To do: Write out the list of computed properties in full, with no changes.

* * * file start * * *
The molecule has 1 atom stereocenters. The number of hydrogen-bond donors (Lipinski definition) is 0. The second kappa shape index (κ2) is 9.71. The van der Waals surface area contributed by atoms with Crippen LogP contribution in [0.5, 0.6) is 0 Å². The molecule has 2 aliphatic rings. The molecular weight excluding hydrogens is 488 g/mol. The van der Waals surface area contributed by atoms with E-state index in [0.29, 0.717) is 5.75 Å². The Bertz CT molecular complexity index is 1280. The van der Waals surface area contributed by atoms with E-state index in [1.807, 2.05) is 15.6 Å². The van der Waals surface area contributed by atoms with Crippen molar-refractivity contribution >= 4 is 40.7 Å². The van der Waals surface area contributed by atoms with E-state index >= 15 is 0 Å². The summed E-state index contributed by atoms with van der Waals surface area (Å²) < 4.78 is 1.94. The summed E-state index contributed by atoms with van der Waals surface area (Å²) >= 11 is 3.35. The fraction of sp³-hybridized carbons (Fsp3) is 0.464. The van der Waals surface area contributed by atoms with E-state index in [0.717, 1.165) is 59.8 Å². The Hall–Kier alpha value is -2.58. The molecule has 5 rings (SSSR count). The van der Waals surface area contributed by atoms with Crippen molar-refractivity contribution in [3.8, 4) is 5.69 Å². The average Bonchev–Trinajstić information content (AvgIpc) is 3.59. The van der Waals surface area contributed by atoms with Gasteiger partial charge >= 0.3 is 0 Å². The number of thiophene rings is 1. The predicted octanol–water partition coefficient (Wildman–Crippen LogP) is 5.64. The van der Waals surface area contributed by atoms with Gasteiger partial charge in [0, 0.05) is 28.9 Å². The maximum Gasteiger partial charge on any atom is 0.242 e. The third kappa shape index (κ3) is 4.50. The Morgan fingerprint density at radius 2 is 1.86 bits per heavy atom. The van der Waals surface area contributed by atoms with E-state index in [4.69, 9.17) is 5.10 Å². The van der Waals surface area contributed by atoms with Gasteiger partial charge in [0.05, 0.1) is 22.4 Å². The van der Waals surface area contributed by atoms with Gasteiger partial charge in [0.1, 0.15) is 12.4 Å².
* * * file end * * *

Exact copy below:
The molecule has 1 atom stereocenters. The number of hydrogen-bond donors (Lipinski definition) is 0. The second kappa shape index (κ2) is 9.71. The van der Waals surface area contributed by atoms with Crippen LogP contribution in [0.5, 0.6) is 0 Å². The molecule has 2 aliphatic rings. The molecular weight excluding hydrogens is 488 g/mol. The van der Waals surface area contributed by atoms with E-state index in [0.29, 0.717) is 5.75 Å². The Bertz CT molecular complexity index is 1280. The van der Waals surface area contributed by atoms with E-state index in [1.807, 2.05) is 15.6 Å². The van der Waals surface area contributed by atoms with Crippen molar-refractivity contribution >= 4 is 40.7 Å². The van der Waals surface area contributed by atoms with E-state index >= 15 is 0 Å². The summed E-state index contributed by atoms with van der Waals surface area (Å²) < 4.78 is 1.94. The summed E-state index contributed by atoms with van der Waals surface area (Å²) >= 11 is 3.35. The fraction of sp³-hybridized carbons (Fsp3) is 0.464. The van der Waals surface area contributed by atoms with E-state index in [0.717, 1.165) is 59.8 Å². The Hall–Kier alpha value is -2.58. The molecule has 5 rings (SSSR count). The van der Waals surface area contributed by atoms with Crippen molar-refractivity contribution in [3.8, 4) is 5.69 Å². The average Bonchev–Trinajstić information content (AvgIpc) is 3.59. The van der Waals surface area contributed by atoms with Gasteiger partial charge >= 0.3 is 0 Å². The number of thiophene rings is 1. The predicted octanol–water partition coefficient (Wildman–Crippen LogP) is 5.64. The van der Waals surface area contributed by atoms with Gasteiger partial charge in [0, 0.05) is 28.9 Å². The maximum Gasteiger partial charge on any atom is 0.242 e. The third kappa shape index (κ3) is 4.50. The Morgan fingerprint density at radius 2 is 1.86 bits per heavy atom. The van der Waals surface area contributed by atoms with E-state index in [4.69, 9.17) is 5.10 Å². The van der Waals surface area contributed by atoms with Gasteiger partial charge in [0.05, 0.1) is 22.4 Å². The van der Waals surface area contributed by atoms with Gasteiger partial charge in [0.1, 0.15) is 12.4 Å².